to help educate their clergy and people, but was 
unable to continue after the war. The American 
Church was invited to aid in saving this neglected 
but heroic people. 

Througn an American educational chaplain in 
Mosul, the Rev. John Panfil, the following work 
is done with funds from the Good Friday Offering 
and the Assyrian Relief Fund: schools in Mosul 
and in the villages; medical work to stem the 
ravages of malaria; relief work and settlement, 
straightening the hands of the Assyrian Patri- 
arch, Mar Shimmun. 

To Greece, one hundred years ago, the Board 
of Missions sent an educational mission to help 
the Greek people and the Greek Church just then 
emerging from four hundred years' slavery to the 
Turks. Work was done in Athens, Syra and 
Crete, and later (1842) a mission was sent to 
Constantinople under Bishop Southgate, aiding 
education among Christians of the East. This 
was interrupted in 1849, but resumed by the Arch- 
bishop of Canterbury's Mission to the Assyrians, 
and by the American chaplains now at work in 
Jerusalem and Mosul. 

In Athens the Hill School for Girls was started 
a hundred years ago by the Episcopal Church and 
still is owned by it. through a special board of 
trustees. Its support is separate from the Good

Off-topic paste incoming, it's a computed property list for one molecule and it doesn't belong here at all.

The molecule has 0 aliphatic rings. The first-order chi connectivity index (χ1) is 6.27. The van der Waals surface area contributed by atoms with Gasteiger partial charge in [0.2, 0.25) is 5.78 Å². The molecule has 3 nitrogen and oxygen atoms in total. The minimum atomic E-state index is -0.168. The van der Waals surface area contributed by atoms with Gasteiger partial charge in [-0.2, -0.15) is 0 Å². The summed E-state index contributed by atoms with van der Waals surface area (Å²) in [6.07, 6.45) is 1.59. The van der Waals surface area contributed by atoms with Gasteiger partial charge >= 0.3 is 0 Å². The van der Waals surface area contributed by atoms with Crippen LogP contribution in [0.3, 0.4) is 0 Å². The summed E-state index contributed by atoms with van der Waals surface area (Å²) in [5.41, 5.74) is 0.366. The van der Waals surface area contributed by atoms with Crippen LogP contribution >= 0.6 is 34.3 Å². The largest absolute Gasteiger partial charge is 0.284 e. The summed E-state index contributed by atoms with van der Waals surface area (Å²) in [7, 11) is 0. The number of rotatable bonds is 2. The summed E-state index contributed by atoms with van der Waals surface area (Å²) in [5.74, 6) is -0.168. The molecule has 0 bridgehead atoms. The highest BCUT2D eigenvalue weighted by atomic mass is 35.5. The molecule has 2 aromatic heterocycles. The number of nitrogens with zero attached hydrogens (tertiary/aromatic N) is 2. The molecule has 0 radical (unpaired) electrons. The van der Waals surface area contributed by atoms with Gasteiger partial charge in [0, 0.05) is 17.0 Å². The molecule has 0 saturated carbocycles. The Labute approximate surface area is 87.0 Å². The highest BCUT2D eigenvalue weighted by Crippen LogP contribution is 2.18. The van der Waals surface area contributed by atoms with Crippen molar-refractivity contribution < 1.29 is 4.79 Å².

Friday Offering. It is commended to our atten- 
tion at this time as the best school for girls in 
Greece. New buildings are needed to improve 
and enlarge the work. 

The Church's policy of aiding the apostolic 
Church of the East in training their clergy has 
brought appeals for similar work from the Patri- 
arch of Alexandria and the Coptic Church in 
Egypt, from the Patriarch of Rumania and the 



THE MISSION HERALD 



13 



Metropolitan of Athens. Educational chaplains 
are needed to fill these posts. 

The Good Friday Offering, made by grateful 
Christian people, is the means which the National 
Council designates to support this work. The 
maintenance and strengthening of the work de- 
pend on this voluntary offering, to which at pres- 
sent but one-fourth of the parishes respond, and